Hello! I have a few ideas and can help answer your question,
I would recommend reading up on Kant ethics before pursuing that route. Kant contradicts himself at points, but used effectively and wisely, can be good. My value for Aff is Democracy and my criterion is along the lines of constitutionalism. As the other two have said, go with constitutionality or something of the sort, but make sure to have a good defense for it (like, make sure you can explain why we must follow the Constitution or why it's good). As for Neg, my value is Deontological ethics and my criterion is Government legitimacy. Deontology deals with Kant, so as I said read up on him if you choose that route. Other good Neg values are discourse (importance of discourse), structural violence, and justice. A great criterion for Neg would also be the purpose of education.
Fighting words are NOT constitutionally protected, so there is no need to bring them up. This really depends on whether or not you think hate speech is constitutionally protected. For Aff and Neg, I would say yes. If you insist that hate speech isn't protected for Neg, then why are you arguing it? Same goes for Aff. To defend hate speech for Aff (if it comes up, which is highly likely), then state that violent and harmful hate speech is not protected (liability, fighting words, etc). That means you're defending hate speech that doesn't incite violence and is protected.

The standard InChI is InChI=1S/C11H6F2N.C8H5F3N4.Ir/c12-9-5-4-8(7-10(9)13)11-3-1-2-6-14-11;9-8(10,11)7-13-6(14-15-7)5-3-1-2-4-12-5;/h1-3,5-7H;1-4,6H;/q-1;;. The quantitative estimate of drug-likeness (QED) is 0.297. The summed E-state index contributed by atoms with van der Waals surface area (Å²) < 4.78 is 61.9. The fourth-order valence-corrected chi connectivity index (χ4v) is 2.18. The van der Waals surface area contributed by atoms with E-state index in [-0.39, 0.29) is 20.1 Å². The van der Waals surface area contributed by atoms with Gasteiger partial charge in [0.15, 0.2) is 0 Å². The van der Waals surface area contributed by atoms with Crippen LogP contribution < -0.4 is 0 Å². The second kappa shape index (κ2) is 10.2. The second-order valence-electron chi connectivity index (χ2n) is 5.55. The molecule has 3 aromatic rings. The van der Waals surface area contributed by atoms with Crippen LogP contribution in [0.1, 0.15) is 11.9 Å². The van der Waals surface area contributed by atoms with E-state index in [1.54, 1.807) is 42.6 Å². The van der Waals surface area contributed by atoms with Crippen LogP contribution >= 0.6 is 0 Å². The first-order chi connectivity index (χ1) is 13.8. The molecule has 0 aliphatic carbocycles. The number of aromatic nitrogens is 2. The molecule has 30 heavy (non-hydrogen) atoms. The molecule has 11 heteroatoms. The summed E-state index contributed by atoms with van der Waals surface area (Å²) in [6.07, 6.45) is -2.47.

Another route of defense is by stating that freedom of speech helps minorities (more than hurts). Minorities can choose to respond to hate speech and in instances have used freedom of speech to create change (MLJK, Susan B. Anthony, etc) You can also use the "marketplace of ideas" strategy, which basically states that all speech must be allowed since it helps generate ideas and can help stop bad ones (racism etc). I would research "marketplace of ideas" as a defense
Hope this helps. Good luck!
Edited by InItToWinIt, 10 January 2017 - 06:18 PM.